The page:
In February, Burke said: "We have made substantial progress in addressing the recommendations made by the World Heritage Committee including agreement to conduct one of the most comprehensive strategic assessments ever undertaken un Australia.
"The strategic assessment will assist in future planning for the Great Barrier Reef World Heritage Area by determining where sustainable development can occur, the type of development that will be allowed, and the conditions under which development may proceed."
Terry Hughes, head of the Australian Research Council Centre of Excellence for Coral Reef Studies at James Cook University, said the Great Barrier Reef is currently "suffering death by a thousand cuts."
He said: "We have affected survival, growth, and reproduction, which is the real reason why coral cover has been declining for many decades,
"Coastal reefs have been obliterated by runoff of sediment, dredging, and pollution.
"Once-thriving corals have been replaced by mud and seaweed."
Hughes has noted that Queensland farmers now use seven times more nitrogen-based fertilisers than 50 years ago and also have more cultivated land.
He explained coal mining has doubled each decade, too, and has been accompanied by the development of rail and ports, near-shore dredging and growth in shipping.
"The well-documented decline in coral cover highlights UNESCO's concerns about the dwindling universal heritage values of the Barrier Reef," said Hughes.
"The key question now is, what are we going to do about these losses?
"To increase coral cover, we need to improve the conditions that help them reproduce, survive, and grow.
"The capacity for coral recovery is impaired on a reef that is muddy, polluted, or overfished.
"The ongoing decline of corals demonstrates that the Great Barrier Reef is very poorly positioned to recover from future bouts of coral bleaching or to cope with accelerating coast development and new coal mines."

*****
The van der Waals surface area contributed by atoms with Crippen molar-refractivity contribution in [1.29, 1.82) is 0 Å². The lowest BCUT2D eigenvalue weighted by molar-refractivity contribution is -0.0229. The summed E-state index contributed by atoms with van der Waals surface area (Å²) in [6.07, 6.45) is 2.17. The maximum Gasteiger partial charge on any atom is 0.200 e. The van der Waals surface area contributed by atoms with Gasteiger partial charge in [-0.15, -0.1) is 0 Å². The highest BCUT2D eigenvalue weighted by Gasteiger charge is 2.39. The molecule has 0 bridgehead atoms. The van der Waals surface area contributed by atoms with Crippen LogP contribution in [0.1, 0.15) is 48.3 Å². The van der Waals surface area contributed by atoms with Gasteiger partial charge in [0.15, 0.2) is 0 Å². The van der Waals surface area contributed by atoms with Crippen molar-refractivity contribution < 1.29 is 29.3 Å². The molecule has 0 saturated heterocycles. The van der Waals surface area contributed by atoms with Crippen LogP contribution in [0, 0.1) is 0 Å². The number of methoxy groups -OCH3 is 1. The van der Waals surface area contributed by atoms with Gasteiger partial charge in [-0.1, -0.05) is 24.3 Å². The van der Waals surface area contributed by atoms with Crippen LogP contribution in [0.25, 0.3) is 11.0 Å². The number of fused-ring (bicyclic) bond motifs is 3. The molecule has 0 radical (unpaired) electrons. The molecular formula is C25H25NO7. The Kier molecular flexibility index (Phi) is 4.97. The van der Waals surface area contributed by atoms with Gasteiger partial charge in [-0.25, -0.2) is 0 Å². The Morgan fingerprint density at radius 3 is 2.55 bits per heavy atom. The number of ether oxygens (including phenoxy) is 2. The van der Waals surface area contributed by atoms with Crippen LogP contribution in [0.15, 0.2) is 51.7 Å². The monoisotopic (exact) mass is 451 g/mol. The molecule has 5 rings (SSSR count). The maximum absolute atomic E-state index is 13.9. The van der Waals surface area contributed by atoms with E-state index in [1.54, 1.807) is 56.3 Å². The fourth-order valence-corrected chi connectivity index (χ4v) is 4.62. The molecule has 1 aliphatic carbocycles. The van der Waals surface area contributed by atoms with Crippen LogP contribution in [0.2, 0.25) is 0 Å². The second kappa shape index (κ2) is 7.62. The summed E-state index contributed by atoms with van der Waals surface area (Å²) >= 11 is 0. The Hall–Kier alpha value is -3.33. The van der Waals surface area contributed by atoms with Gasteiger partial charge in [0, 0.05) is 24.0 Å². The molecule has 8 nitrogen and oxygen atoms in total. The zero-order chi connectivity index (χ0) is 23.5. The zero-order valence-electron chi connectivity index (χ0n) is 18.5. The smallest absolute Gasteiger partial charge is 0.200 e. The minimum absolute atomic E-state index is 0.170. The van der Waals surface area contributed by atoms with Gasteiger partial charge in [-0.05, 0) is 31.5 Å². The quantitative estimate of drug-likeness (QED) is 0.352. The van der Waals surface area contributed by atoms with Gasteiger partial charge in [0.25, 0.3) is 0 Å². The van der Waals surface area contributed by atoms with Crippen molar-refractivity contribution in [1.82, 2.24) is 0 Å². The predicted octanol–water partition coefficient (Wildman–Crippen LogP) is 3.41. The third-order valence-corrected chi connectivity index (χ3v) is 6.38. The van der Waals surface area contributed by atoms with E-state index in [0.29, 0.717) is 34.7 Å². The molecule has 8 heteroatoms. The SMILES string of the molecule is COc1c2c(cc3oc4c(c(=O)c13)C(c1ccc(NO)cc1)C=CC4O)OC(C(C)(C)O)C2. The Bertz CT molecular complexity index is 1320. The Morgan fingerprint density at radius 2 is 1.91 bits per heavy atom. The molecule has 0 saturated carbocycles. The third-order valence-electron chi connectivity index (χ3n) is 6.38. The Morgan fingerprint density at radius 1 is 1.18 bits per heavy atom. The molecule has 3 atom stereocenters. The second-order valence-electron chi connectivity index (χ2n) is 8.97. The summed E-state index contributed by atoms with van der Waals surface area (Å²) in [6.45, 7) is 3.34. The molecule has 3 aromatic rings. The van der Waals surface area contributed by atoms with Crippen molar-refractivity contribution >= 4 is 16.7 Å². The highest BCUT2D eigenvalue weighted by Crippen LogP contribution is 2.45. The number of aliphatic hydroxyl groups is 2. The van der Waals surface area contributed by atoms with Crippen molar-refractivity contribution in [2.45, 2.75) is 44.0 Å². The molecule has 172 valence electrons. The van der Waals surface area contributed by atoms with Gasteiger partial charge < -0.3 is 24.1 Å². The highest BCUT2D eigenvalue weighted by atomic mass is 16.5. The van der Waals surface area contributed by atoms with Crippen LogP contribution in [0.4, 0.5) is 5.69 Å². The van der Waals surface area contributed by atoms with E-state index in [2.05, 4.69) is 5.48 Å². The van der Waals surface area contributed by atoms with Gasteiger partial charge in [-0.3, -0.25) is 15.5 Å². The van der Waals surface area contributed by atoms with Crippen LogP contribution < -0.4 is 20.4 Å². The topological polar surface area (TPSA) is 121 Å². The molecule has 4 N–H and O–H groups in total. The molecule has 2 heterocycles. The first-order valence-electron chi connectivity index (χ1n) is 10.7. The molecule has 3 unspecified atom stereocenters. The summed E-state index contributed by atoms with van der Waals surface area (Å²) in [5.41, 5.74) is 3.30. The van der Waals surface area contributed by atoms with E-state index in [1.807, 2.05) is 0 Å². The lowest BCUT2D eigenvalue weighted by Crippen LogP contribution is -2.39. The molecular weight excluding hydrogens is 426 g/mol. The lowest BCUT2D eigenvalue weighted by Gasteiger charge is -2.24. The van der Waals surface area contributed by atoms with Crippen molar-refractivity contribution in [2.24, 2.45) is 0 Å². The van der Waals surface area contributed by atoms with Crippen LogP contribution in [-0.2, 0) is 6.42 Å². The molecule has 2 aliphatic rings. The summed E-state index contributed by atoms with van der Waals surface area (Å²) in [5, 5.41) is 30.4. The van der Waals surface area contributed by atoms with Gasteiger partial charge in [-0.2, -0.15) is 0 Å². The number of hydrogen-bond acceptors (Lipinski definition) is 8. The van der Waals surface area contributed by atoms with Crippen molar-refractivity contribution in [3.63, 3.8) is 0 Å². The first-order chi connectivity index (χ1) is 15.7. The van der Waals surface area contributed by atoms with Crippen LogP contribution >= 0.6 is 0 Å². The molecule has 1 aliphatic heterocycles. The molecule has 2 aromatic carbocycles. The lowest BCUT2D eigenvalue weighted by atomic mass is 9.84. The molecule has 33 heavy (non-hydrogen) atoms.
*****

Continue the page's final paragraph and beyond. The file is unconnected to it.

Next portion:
Hughes hopes that Queensland and Commonwealth governments will control pollution, dredging, and ban new coal ports whilst reducing the use of carbon-emitting coal.
"We need a bold plan for transforming how the Great Barrier Reef catchment is used," he added.
"The Commonwealth's Great Barrier Reef Marine Park Authority has almost no capacity to influence two major drivers of change that are increasingly affecting the reef - activities on land and in Queensland coastal waters that degrade water quality within the GBR World Heritage Area, and global climate change."
Australia's recent Energy White Paper, under then-Minister of Resources and Energy Martin Ferguson, would see a growth in coal and gas exports, and produce double the number of ship docking in 2001 by 2020.
WWF-Australia's Richard Leck says environmentalists understand concerns of those favouring economic development, but time is running out to act on behalf of the reed.
He said: "WWF doesn't want to see industries shut down in Queensland, or farming and fishing.
"But we really do believe this year is a crucial period of time for the Great Barrier Reef.
"With the UNESCO meeting in June and a national election here in September, it's a rare opportunity to focus people's minds on the future of the reef.
"With the level of decline in coral cover, we've already seen that there isn't that big of a window to make commitments to turn this around."